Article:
In support of his argument, Sagendorf points to one of the general principles that the court indicated that it would follow in “consulting the guidelines” post-Booker.   In that general context, the district court did state its tentative view that “relying on grounds that would not justify a guidelines departure to impose a nonguideline sentence is inherently suspect ․ [,][s]o the burden of persuasion will be high for someone seeking to persuade me to agree to a shadow departure where a departure in the sunlight would be unjustified.”   Regardless of whether that particular statement, standing alone, accurately states the law-a matter on which we take no view-it was tempered, in context, by the countervailing principle that “consultation of the guidelines must be qualified by the reality that the guidelines ․ necessarily remain general and categorical to a significant degree,” as well as by the principle that the court's approach “cannot be so ․ slavishly compliant as to constitute effective submission to the guidelines, thereby reviving in them a de facto mandatory quality.”   Those principles presaged our similar statements in Jiménez-Beltre.   See, e.g., 440 F.3d at 518 (“the guidelines are still generalizations that can point to outcomes that may appear unreasonable to sentencing judges in particular cases”);  id. (declining to view the guidelines as “ ‘presumptively’ controlling or a guidelines sentence as ‘per se reasonable’ ” because doing so “tends in the direction [of making them mandatory]”).

 Perhaps more important, whatever the merit of the judge's general reference to “shadow departures,” that was not the basis for the district court's decision in this case (and, so, it is not the focus of our review).   Here, the district court based its decision not to impose a below-guidelines sentence primarily on the principle that to do so simply because the guideline sentencing range for this offense “seems high” would be “willfully idiosyncratic” or, in other words, “a judge-by-judge recalibration of the guidelines,” which would constitute a “serious mistake.”   That principle is consistent with this court's later warning that, in the post-Booker world, “sentencing decisions must be done case by case and must be grounded in case-specific considerations, not in general disagreement with broad-based policies enunciated by Congress or the [Sentencing] Commission, as its agent.”   United States v. Pho, 433 F.3d 53, 65 (1st Cir.2006).

In applying that principle to this case, the district judge asked whether the previously calculated guideline sentencing range “seem[s] high because of something unique or specific to this case or because [he] generally regard[s] the calibration of guidelines ranges to be set higher than [he] would set them if [he] had the freedom and authority to do so.”   He then proceeded to answer that question by consulting the relevant factors set forth in 18 U.S.C. § 3553(a).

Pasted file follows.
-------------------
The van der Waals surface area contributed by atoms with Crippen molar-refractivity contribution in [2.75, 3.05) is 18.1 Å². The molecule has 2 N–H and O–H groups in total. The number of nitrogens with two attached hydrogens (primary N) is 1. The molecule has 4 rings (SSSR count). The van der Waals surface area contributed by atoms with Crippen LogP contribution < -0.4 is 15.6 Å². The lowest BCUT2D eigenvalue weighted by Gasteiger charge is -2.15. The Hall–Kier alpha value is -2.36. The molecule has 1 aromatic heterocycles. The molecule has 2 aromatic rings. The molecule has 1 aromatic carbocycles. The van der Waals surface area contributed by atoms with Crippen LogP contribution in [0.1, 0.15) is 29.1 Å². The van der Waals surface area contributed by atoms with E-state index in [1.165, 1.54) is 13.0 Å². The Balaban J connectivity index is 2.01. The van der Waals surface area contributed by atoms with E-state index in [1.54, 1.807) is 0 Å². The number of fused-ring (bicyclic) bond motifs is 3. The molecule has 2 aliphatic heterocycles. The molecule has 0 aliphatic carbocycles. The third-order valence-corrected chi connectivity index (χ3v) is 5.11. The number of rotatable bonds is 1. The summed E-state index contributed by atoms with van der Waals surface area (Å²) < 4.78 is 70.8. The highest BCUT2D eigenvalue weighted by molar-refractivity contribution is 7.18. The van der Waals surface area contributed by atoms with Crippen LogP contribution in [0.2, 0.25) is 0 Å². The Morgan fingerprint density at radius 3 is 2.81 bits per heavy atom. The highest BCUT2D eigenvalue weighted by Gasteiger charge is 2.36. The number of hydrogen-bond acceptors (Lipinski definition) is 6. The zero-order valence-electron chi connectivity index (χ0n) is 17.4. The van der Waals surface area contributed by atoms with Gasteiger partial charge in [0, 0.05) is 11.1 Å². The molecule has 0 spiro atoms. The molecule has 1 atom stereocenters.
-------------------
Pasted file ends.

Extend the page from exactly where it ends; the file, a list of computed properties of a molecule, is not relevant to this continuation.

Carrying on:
As to the nature and circumstances of the offense, id. § 3553(a)(1), the court considered the offense a serious one, “committed over an extended period of time with planning and effort[,] ․ not a crime of momentary weakness or a crime of opportunity, but a deliberate criminal project.”   As to how that seriousness was quantified, the court indicated that “many of the close questions in that calculation were resolved in the defendant's favor,” and that alternative calculations would have resulted in an even higher sentence.   As to deterrence, id. § 3553(a)(2)(B), the court concluded “that adequate general deterrence requires a penalty that reflects the seriousness of the offense, even if specific deterrence might be satisfied with a lesser penalty.”   As to the history and characteristics of the defendant, id. § 3553(a)(1), which, the court acknowledged, “are in [Sagendorf's] favor,” 2 the court concluded that Sagendorf's lack of a criminal history was already taken into account by placing him in criminal history category I for purposes of computing his guideline sentencing range.

On the basis of the totality of these factors, as well as consultation of the guidelines, the court concluded that its “sense that the sentence previously imposed seems high derives not from factors specific to this case that distinguish it in its seriousness from other possible cases of purveyors of counterfeit goods and marks where there was an intended loss of about $300,000, but rather from a more generalized view of the guidelines ranges.”   Accordingly, the court reimposed the same 41-month sentence, which it deemed, “under all the circumstances[,] reasonable and just.”

Because the district court's explanation for that sentence is “plausible,” Jiménez-Beltre, 440 F.3d at 519, and the resulting sentence is, at the very least, “defensible,” id., we decline to second-guess the district court's judgment.   Accordingly, we affirm the sentence.

Affirmed.

FOOTNOTES

1.   Sagendorf's suggestion that the guideline sentencing range be given equal weight with the other statutory factors also has been foreclosed by Jiménez-Beltre, 440 F.3d at 518, as has the government's argument that this court lacks jurisdiction to review a within-guidelines sentence at all, id. at 517.

2.   Sagendorf points to that acknowledgment as illustrating the excessive weight given to the guidelines relative to the other statutory factors.   However, “the requirement that the sentencing judge consider a § 3553(a) factor that may cut in a defendant's favor does not bestow on the defendant an entitlement to receive any particular ‘credit’ under that factor.”  United States v. Fernandez, 443 F.3d 19, 2006 WL 851670, at *12 (2d Cir. Apr.3, 2006).

PER CURIAM.